Tundale, petrified with fear, turned to be closer to his angel. But probably the spirit that guided him was to teach him a lesson; for the poor soldier was alone; the angel was gone. At this right moment a pack of demons, who were the purveyors of the monster, rushed eagerly on the helpless […] He endured there bites, cudgel, blows of any kind; he underwent both the rigors of a cold wind and stinking fumes of sulfur. His angel came and finally took him from this horrible wallow, saying: – You expiated here your usual sins. [33]

In this vein, we can finally refer to the more recent NDE of the Catholic priest Jose Maniyangat. His experience, dating from 1985, began after a traffic accident, where he died temporarily. Once disembodied, his guardian angel appeared to him and took him on a tour of hell, purgatory and paradise:

After the visit to hell, my Guardian angel escorted me to Purgatory. Here too, there are seven degrees of suffering and unquenchable fire. But it is far less intense than hell and there was neither quarreling nor fighting. […] I had a chance to communicate with the souls in Purgatory. They asked me to pray for them and to tell the people to pray for them as well, so they can go to heaven quickly. […] Next, my angel escorted me to heaven passing through a big dazzling white tunnel. […] I saw all the saints, especially the Blessed Mother and St. Joseph, and many dedicated holy Bishops and Priests who were shining like stars. [34]

Like the intermediate sphere mentioned in the previous chapter, we find in these stories a place or state that differs from « paradise » but which people can leave for paradise after a while. However, in this case it is a place of purification which spirits can leave mainly after having endured a certain quota of suffering.

These NDE teach in particular that people who are not written in the « book of life » at death can still be written in after death. To refer to what was seen in the first chapter, this principle is opposed to biblical interpretation that such a development is impossible after death. (cf. Lu 16:23-26).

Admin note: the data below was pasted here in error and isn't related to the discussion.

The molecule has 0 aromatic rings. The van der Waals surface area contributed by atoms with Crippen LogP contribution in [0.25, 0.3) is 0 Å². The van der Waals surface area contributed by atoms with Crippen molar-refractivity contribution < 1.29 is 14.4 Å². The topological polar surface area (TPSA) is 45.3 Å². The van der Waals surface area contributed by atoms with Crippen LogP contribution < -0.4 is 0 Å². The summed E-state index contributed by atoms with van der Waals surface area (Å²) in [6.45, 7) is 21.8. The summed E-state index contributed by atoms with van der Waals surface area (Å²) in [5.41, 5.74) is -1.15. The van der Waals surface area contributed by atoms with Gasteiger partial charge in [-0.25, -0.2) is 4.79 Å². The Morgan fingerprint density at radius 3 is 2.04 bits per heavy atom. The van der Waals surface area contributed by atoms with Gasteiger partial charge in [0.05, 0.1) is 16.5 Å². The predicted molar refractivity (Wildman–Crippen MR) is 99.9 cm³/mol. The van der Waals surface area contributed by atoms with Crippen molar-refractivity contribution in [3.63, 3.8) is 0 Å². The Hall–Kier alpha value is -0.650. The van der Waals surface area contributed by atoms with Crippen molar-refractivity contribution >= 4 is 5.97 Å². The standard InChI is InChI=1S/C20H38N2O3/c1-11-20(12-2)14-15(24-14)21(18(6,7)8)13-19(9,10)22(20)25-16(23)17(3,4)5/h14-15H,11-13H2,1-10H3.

In general, one may wonder why in many NDE, people are subjected to an evaluation. According to the first chapter, if this assessment is a warning or a specific teaching, it would be biblically acceptable. However, once it would rather be an explicit judgment that happens systematically at the end of life, it becomes dubious. Jesus don’t need in fact to explicitly assess the person’s life at that time, since he knows rightfully who is or is not written in his book of life (Rev 3:5), which appears as the only factor to avoid condemnation at the last judgment. We will now illustrate this issue with some more testimonies.

We continue with the example of the vision of the monk Barontus, who became seriously ill, left his body to come back to life later. Here are some excerpts of his vision summaries (written in 678 or 679). The latter, in his death throes, was beset by demons who wanted his soul because of a specific sin. An angel came and they all agreed to defer to the judgment of God. In this case, it was St. Peter who temporarily rendered the godly judgment: